Camp To Focus On Native American Culture, Gulf Environment

DULAC, LA (AP) — As the south Louisiana coast erodes into the Gulf of Mexico, local Native Americans living along the coastal bayous hope to pass on their heritage to their children through an annual three-day culture camp in Dulac from July 28 through July 31.

         Kids between ages 6 to 18 will have the opportunity to learn about the Gulf environment, coastal erosion and land loss issues in a fun and interactive way, United Houma Nation camp coordinator Bette Billiot said. They will also partake in cultural activities including native dancing, drumming, regalia and bead-making and learn about healthy lifestyles and diet.

         "Last year, we focused on culture. But this year, we're opening it up more to environmental issues in the bayou region," Billiot said. "We know the adults are interested, but the kids don't really understand it."

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         To illustrate land loss, kids will ride a boat to the Gulf where they will observe certain GPS points where land is supposed to be but are now under water, Billiot said. They will then learn about the impact of coastal erosion on traditional native industries including crabbing, shrimping and fishing, as well as the culture of bartering.

         "Born and raised in Dulac, I grew up looking at these issues in one way," Billiot said. "Now I work with a lot of youth groups all over the Gulf Region. If we can get kids early, they have such ideas. So we want to make them aware of their surroundings and teach them how to slow down and prevent these issues."

         For instance, Billiot said gardening used to be common throughout the bayou regions, but the encroaching salt water in the soil has discouraged plant growth. However, kids will learn more creative ways to grow despite the changing ground, she added.

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         A typical day will feature an educational component in the morning, a cultural component in the afternoon and a leisure component in the evening, Billiot said. Kids will first learn a particular native skill before teachers discuss its importance.

         On the last day of camp, the children will travel to Lafitte to show off what they've learned in a mini-powwow with fellow campers at the United Houma Nation Camp2Bear.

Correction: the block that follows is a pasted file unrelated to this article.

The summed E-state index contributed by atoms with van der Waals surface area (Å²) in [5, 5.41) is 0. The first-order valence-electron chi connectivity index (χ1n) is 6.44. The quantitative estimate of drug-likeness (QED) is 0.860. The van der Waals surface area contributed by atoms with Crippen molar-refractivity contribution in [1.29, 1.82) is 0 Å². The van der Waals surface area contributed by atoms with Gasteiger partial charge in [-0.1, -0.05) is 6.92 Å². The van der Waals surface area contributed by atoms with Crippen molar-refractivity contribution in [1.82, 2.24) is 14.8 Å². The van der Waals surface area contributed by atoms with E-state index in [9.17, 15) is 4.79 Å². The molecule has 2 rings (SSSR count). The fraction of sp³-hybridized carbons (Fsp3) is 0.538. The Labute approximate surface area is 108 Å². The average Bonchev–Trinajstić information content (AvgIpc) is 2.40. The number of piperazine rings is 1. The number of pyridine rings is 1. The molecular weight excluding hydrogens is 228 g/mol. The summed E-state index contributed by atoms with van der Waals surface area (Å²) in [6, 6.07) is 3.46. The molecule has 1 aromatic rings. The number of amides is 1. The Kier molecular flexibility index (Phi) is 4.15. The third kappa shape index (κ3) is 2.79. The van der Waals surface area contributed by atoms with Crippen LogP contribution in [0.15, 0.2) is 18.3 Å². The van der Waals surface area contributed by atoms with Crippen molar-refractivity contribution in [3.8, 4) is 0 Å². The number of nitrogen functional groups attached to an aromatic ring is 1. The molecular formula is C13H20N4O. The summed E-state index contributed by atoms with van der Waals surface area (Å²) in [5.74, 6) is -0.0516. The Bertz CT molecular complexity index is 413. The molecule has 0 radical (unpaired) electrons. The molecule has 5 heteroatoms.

"Most of the kids have never been to a powwow. This is kind of a 101 class for them," Billiot said. "Last year, they were kind of scared at the beginning because they've never seen regalia or dancing before, but we talked about the reasoning behind them. My goal is for all the kids to be open-minded and to accept these things and understand them."

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         Second-year campers Elijah and Anthony Billiot, 12-year-olds from Dulac, said they enjoyed native drumming the most last year because they "liked to make music and learn about it."

         "I thought it was cool they were getting us together to do something during the summer to get our culture to survive," Elijah said. "The culture of Native Americans is a dying culture, and we need to do this to help it stay alive."

         While this is the camp's second year, this is the first time it will be open to non-Native Americans, Billiot said. While visiting schools, she came upon children who were surprised at the fact that she owned a cellphone.

         "They still have this perception that we live in teepees. But we're not in that era anymore," she added. "That's one of the reasons why we invite others to join and learn about our culture."

         At least 10 more spots are available for registration. It costs $40 for an 8-year-old or older, $60 for two children in the same household and $85 for three children in the same household. Costs will cover food, accommodations, field trips and basic supplies.

         – by AP/ Reporter Maki Somosot with The Courier

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